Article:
Mistakes made that led to Casey being aquitted...

Tugela

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This is also valid. I have never served on a jury. But, I have served on committees that can get very heated. As a person who does not relish conflict, I "check out" and let the loudest person carry on.

Sounds like this juror is very much like that. He wanted out of the space with these people, so if he agreed, he could leave.

Introverts probably are not good for jury selection.

Jurors are not supposed to be advocates one way or another, if they are doing that they are engaged in misconduct. The evidence is supposed to speak for itself, either it is compelling or it is not. If it is not compelling then they are supposed to acquit. The fact that he talks about "pushing harder" means that he was a bad juror to start with and did not understand his function in the trial.

At the end of the day even if someone is acting inappropriately you still have a vote, so that is no excuse.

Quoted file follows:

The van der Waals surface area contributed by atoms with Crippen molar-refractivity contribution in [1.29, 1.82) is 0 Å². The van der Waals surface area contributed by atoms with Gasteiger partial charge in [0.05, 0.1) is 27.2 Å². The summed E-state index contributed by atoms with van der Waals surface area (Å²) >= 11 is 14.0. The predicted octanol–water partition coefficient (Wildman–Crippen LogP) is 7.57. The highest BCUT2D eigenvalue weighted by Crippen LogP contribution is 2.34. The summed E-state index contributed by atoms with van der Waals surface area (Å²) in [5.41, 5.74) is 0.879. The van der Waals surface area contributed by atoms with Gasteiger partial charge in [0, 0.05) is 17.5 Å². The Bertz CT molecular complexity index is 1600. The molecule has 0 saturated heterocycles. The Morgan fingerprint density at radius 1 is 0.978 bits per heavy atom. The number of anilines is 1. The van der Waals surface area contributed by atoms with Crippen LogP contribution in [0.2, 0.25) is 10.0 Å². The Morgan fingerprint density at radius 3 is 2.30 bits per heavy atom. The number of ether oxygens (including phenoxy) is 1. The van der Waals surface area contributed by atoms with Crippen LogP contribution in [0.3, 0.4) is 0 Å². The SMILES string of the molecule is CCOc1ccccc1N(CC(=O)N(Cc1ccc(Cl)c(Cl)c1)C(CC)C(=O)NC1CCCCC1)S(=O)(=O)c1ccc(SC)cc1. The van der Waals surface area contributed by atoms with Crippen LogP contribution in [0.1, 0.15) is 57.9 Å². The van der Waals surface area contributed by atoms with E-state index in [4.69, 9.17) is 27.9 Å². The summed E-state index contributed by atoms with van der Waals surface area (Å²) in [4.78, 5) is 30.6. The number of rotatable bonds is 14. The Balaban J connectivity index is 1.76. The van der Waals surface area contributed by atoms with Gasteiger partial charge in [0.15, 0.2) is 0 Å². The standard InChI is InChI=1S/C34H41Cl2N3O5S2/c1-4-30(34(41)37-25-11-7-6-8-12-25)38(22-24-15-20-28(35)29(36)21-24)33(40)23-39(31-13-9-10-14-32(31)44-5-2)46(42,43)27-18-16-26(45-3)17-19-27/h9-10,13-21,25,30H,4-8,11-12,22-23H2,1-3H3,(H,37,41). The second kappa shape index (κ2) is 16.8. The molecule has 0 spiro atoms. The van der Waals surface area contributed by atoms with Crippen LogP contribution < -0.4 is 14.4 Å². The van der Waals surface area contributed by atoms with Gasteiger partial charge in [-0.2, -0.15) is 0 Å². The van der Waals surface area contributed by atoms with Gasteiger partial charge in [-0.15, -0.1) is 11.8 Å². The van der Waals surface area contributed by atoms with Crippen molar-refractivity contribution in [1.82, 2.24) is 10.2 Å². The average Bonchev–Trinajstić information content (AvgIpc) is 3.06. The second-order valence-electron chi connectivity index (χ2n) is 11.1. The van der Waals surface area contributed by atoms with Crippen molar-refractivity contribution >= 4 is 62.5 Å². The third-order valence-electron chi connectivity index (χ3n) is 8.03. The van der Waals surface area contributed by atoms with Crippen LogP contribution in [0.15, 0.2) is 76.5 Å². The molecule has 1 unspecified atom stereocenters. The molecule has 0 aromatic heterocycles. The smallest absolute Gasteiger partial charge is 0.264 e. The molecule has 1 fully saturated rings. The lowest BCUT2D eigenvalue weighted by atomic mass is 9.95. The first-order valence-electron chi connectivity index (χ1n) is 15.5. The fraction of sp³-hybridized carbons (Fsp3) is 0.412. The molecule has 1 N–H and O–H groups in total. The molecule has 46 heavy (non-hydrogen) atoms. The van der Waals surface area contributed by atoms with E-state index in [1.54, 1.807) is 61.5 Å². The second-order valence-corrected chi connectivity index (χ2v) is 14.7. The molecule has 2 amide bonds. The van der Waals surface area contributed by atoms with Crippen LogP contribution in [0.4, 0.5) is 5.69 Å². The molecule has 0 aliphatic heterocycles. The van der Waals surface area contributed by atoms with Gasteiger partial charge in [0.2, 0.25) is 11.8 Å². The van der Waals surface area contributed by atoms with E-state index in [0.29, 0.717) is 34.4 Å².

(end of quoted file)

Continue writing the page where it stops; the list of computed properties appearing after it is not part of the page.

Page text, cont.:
Bishop Black

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So I was watching the arguments by the prosecution and the defense on CourtTV - off the top of my head, why was there no charge for improperly disposing of a corpse (even if murder or manslaughter charges didn't stick), given that even the defense attorney (Jose Baez) attested in his argument for the baby drowning, that she and her father hid the body to avoid criminal charges?
 

RANCH

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So I was watching the arguments by the prosecution and the defense on CourtTV - off the top of my head, why was there no charge for improperly disposing of a corpse (even if murder or manslaughter charges didn't stick), given that even the defense attorney (Jose Baez) attested in his argument for the baby drowning, that she and her father hid the body to avoid criminal charges?
I don't think there is a law in Florida that covers that.

2005 Florida Code - :: CRIMES :: OFFENSES CONCERNING DEAD BODIES AND GRAVESChapter 872

Dylan Redwine's mother Elaine Hall helped to pass a change in the law in Colorado that increases the penalty in that state for that offense.

Tampering with a deceased body went from misdemeanor to felony
Tampering with a body is usually charged when a person intentionally “destroys, mutilates, conceals, removes or alters” a human body to impair legal proceedings, according to the bill. It is often tacked on to high-profile cases.

Mother of Dylan Redwine pushed new law now used in high-profile crimes
 

singhlatesh62